Procurement Policy Note 08/16 introduced the standard selection questionnaire (SQ) which addresses frequently asked questions and provides guidance on using the SQ. The guidance is designed to help buyers determine if the supplier will be able to carry out the contract effectively. It considers factors such as financial strength and experience. This should be used in all major government procurements.

Policy Note 04/15 sets out a process to ensure bidders past performance is taken in to account. If a reference is requested the general position is that these requests should be accepted and accommodated. However it is worth noting that Procurement Policy Note 04/15 sets out specific procedures for instances where a reference is requested as part of the ‘taking account of bidders past performance’ section.

As of May 2016 the CCS have updated their Model Services Contract which should be adopted by all central government bodies, and other public sector buyers should they wish. The Short Form Terms and Conditions issue in April 2014 continue to be the most relevant terms and conditions for below threshold or low value procurements.

There have also been developments over recent years in the government’s target for the amount of government spending going to small and medium sized-enterprises (SMEs), with a third of central government buying to be with small businesses in the next three years. Steps have already been taken in order to make these opportunities more easily available to SMEs, for example through the introduction of the SQ and the increased use of Contracts Finder.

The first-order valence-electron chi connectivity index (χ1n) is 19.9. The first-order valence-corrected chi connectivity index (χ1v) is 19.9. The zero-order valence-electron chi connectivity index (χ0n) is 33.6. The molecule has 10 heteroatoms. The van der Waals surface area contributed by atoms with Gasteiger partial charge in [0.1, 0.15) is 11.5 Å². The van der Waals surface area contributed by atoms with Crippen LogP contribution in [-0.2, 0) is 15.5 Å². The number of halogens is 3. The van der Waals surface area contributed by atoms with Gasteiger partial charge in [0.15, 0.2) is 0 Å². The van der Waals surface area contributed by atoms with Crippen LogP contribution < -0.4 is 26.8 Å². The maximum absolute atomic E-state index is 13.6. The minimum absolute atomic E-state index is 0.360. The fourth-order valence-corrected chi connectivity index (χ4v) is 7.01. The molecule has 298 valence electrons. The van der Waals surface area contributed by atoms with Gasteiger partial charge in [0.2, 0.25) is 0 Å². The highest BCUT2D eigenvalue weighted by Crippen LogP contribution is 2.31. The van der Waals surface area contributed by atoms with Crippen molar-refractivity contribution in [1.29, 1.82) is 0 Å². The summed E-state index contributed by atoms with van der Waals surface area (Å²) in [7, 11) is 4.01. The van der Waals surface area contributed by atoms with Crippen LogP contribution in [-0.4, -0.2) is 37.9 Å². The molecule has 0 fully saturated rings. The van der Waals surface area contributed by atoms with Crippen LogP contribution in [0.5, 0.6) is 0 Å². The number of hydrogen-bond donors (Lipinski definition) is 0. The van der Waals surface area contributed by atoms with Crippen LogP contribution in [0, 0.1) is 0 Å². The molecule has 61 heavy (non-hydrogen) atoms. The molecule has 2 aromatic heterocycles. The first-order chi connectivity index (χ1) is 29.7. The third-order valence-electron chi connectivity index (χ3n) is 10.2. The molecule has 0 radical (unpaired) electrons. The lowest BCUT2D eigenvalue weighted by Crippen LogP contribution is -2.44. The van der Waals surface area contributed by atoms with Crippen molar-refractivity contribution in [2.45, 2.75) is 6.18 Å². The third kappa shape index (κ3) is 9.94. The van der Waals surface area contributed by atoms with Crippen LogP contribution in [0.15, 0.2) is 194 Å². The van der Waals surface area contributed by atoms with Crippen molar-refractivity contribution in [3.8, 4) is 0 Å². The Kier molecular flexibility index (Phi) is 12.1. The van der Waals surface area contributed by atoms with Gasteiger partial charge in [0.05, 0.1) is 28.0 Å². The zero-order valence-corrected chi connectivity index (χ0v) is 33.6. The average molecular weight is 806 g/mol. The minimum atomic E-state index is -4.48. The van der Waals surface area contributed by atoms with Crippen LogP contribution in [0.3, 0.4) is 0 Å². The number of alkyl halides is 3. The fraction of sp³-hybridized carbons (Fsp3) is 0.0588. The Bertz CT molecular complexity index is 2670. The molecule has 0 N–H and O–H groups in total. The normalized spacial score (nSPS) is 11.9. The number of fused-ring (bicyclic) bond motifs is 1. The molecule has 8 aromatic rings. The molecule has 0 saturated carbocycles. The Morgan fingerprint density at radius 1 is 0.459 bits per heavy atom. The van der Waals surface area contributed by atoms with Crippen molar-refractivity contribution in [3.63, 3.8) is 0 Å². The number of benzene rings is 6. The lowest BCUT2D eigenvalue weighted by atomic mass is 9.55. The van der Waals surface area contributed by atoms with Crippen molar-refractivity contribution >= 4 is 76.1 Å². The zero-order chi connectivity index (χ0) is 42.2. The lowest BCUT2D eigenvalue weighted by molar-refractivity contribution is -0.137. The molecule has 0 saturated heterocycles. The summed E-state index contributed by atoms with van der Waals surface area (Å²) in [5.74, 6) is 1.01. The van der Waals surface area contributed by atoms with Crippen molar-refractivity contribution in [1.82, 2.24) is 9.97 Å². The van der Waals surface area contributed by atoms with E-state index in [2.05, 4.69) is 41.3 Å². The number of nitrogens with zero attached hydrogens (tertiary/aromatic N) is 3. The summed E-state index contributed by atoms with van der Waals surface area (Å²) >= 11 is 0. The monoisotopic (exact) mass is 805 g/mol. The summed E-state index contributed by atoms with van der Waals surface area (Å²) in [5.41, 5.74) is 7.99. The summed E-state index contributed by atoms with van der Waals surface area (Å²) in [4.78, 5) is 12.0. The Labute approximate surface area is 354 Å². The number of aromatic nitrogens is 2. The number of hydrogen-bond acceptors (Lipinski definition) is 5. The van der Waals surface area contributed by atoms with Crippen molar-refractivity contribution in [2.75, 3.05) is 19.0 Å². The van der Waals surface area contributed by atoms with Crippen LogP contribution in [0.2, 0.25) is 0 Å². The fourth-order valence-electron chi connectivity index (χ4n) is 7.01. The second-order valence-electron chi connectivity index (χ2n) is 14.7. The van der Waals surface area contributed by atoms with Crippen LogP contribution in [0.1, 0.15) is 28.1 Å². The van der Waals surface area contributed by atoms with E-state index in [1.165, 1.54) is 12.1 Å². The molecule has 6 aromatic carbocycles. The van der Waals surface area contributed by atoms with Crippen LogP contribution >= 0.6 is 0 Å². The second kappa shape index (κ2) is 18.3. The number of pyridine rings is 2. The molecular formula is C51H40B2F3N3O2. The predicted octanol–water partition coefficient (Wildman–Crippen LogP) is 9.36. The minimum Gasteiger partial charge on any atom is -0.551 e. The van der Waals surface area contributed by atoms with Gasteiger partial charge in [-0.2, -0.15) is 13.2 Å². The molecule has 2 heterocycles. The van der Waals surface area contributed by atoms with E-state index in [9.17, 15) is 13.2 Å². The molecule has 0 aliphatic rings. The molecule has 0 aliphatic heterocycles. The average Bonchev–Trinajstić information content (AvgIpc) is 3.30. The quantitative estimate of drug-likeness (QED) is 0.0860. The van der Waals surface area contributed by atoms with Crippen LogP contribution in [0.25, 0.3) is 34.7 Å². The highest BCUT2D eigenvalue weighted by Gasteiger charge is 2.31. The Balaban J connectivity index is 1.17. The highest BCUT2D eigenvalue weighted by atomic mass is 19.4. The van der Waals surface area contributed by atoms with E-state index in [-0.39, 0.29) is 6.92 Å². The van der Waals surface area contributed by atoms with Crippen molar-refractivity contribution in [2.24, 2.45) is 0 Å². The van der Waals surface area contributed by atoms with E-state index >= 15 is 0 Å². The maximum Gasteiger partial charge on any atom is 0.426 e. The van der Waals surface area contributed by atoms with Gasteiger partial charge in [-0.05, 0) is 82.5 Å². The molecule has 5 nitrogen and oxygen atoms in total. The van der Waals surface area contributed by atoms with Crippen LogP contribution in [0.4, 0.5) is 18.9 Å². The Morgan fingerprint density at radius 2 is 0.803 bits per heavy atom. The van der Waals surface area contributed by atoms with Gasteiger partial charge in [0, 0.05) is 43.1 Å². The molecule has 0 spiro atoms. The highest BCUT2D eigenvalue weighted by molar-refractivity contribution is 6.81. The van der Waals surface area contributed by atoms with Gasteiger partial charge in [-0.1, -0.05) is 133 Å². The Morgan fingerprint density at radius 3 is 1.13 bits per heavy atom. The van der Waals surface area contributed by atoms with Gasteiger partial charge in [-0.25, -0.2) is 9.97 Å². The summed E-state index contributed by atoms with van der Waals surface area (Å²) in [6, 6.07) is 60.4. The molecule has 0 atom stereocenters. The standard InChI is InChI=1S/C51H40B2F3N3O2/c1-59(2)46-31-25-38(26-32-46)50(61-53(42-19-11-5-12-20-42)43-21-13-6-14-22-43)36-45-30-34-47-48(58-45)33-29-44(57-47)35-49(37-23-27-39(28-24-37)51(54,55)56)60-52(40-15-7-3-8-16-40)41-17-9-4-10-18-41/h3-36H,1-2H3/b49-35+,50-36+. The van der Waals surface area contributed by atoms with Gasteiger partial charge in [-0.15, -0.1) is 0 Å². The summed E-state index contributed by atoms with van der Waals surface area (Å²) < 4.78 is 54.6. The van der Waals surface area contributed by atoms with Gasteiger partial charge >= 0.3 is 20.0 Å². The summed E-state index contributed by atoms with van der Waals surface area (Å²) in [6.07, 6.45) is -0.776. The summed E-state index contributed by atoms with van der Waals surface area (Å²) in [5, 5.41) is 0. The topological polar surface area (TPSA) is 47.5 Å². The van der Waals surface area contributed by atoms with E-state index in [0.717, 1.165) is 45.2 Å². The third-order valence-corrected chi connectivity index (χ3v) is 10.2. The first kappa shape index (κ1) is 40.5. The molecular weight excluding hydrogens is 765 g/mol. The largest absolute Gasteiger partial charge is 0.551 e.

Other developments:

  • Procurement Policy Note 14/15 sets out details around providing support for the development of skills, in a bid to support the government’s commitment to increasing apprenticeships. This is applicable only where the contract has a value of £10 Million or more, lasting longer than 12 months
  • public procurement and steel: work is currently underway to extend the guidance on procuring steel to the public sector and providing a list of approved steel suppliers.

There have also been a number of developments in procurement policies for technology, including the Government Service Design Manual which should be considered by central government buyers before undertaking any tech-related spending. As of May 2013, government bodies must consider potential cloud solutions prior to exploring alternative options, under the ‘Cloud First’ policy.
For IT contracts the government departments should refer to ‘red line’ for IT contracts guidance (January 2014). These rules were designed to encourage competition whilst ensuring value for money through, for example, the increased use of smaller contracts, no automatic contract extensions and a two year limitation on hosting contracts.

Whilst the key developments have been included above there have been a number of others as detailed in the Crown Commercial Service update for August 2017, all with the ultimate objective of ensuring value for money is achieved in all procurements through the most open and effective means.